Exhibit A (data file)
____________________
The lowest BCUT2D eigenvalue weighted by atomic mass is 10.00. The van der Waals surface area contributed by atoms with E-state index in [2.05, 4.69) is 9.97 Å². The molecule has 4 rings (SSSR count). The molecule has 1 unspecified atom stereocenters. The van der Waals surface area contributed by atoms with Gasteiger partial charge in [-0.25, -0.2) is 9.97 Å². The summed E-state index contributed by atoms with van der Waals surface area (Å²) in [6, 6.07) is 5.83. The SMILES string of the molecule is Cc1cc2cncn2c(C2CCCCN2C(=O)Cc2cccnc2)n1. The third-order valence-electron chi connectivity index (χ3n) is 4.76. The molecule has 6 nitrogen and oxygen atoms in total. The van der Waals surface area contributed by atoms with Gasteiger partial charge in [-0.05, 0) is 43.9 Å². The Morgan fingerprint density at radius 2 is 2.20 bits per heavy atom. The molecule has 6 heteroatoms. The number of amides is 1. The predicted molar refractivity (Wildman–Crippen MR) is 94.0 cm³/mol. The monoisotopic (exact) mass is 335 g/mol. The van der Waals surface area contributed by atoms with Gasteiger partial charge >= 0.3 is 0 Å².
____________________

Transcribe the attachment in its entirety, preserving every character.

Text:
The lowest BCUT2D eigenvalue weighted by atomic mass is 10.00. The van der Waals surface area contributed by atoms with E-state index in [2.05, 4.69) is 9.97 Å². The molecule has 4 rings (SSSR count). The molecule has 1 unspecified atom stereocenters. The van der Waals surface area contributed by atoms with Gasteiger partial charge in [-0.25, -0.2) is 9.97 Å². The summed E-state index contributed by atoms with van der Waals surface area (Å²) in [6, 6.07) is 5.83. The SMILES string of the molecule is Cc1cc2cncn2c(C2CCCCN2C(=O)Cc2cccnc2)n1. The third-order valence-electron chi connectivity index (χ3n) is 4.76. The molecule has 6 nitrogen and oxygen atoms in total. The van der Waals surface area contributed by atoms with Gasteiger partial charge in [-0.05, 0) is 43.9 Å². The Morgan fingerprint density at radius 2 is 2.20 bits per heavy atom. The molecule has 6 heteroatoms. The number of amides is 1. The predicted molar refractivity (Wildman–Crippen MR) is 94.0 cm³/mol. The monoisotopic (exact) mass is 335 g/mol. The van der Waals surface area contributed by atoms with Gasteiger partial charge >= 0.3 is 0 Å².